In every OM12 Management Group, there is a “APM event collection Rule”. One and only one. What this does it, for each application configured for APM, subscribes to the APM Dispatcher (part of the “System Center Management APM” service) and pulls ALL events coming from the interceptor (=our instrumentation loaded into the monitored app) and sends them up to a Collection Management Server to store in the database. This makes the event available for access thru AppDiagnostics. Both the data source to collect events and the Write Action that stores them are code that is present on the agent (some installed with it, some delivered thru the dependency download mechanism = i.e. the module’s DLLs are bundled with Management Packs).
There are other rules that optionally alert on those events (or their quantity), but this is another story – we talked about them here already.
So back to our “APM event collection Rule”, then. Here it is, in case you were searching for it and got lost:
As I already wrote, what this rule does is to just collect ALL events produced by the APM agent. As simple as that.
This obviously works. Keep it simple.
Well… you know, it turns out that in some cases maybe we made this too simple. Let me give you an example.
Take the case of an agent that is multi-homed, for example, and the machine hosts three applications, say A, B and C. Say that, from the first management group, I have configured APM for application A and B. The moment that configuration becomes active, the second management group also discovers and starts considering that agent “activated” for APM monitoring. It therefore starts executing that rules.
Did you see what just happened?
Right: the second management group now is ALSO receiving and processing and storing ALL events coming from application A and B. There is an impact to performance, especially network and database (APM events are big in size, with all their details!).
Well, given that our scale numbers are smaller with APM than they are without it, you would think you would keep your APM data only reporting to one Management Group, and just disable the rule with an override on the second MG. Of course that would solve the issue.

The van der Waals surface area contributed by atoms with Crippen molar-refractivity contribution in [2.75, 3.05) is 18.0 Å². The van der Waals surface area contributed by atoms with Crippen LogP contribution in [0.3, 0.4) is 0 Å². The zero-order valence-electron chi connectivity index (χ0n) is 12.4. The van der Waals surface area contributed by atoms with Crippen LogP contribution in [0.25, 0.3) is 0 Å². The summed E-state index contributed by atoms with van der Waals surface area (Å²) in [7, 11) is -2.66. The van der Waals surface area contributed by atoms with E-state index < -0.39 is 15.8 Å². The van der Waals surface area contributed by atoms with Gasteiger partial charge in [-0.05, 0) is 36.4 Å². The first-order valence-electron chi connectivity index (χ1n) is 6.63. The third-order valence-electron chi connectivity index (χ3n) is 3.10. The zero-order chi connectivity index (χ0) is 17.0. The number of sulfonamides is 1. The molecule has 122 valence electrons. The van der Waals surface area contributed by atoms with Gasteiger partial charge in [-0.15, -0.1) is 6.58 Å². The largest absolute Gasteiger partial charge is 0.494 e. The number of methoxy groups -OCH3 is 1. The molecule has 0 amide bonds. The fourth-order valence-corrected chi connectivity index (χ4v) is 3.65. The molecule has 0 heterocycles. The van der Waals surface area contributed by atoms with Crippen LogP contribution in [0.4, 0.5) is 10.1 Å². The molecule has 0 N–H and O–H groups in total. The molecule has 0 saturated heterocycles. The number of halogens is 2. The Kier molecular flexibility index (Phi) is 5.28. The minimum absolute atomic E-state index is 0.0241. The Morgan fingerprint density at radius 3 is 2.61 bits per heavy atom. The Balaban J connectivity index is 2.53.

Here I am going to present a more advanced/complex way to implement actual filtering, so that you can create a custom rule that has awareness of application names and only collect events for the applications you care about, only where you care about.
The built-in rule has three modules and looks like the following:
As we said earlier, DS and WA are custom code. CD is a standard composite module like many filters in other MPs.
For our new rule we need the same building blocks, some of which will need to be slightly modified.
- Data Source is easy – we can just use the same datasource that the rule provided with OM uses: Microsoft.SystemCenter.Apm.LobDatasource, defined in Microsoft.SystemCenter.Apm.Infrastructure management pack. What this datasource gives us access to, is the stream of events coming from the Avicode dispatcher living in the “System Center Management APM” Service (APM Service in short). Refer to my architectural diagram in my other blog post here http://blogs.technet.com/b/momteam/archive/2011/08/12/application-performance-monitoring-in-opsmgr-2012-beta.aspx to see this “DS” and the APM Service on the agent. For this module, and for other things, our management pack needs a reference to the Microsoft.SystemCenter.Apm.Infrastructure management pack (we’ll call it MSAI!)
The Condition Detection and the Write Action are a bit more involved.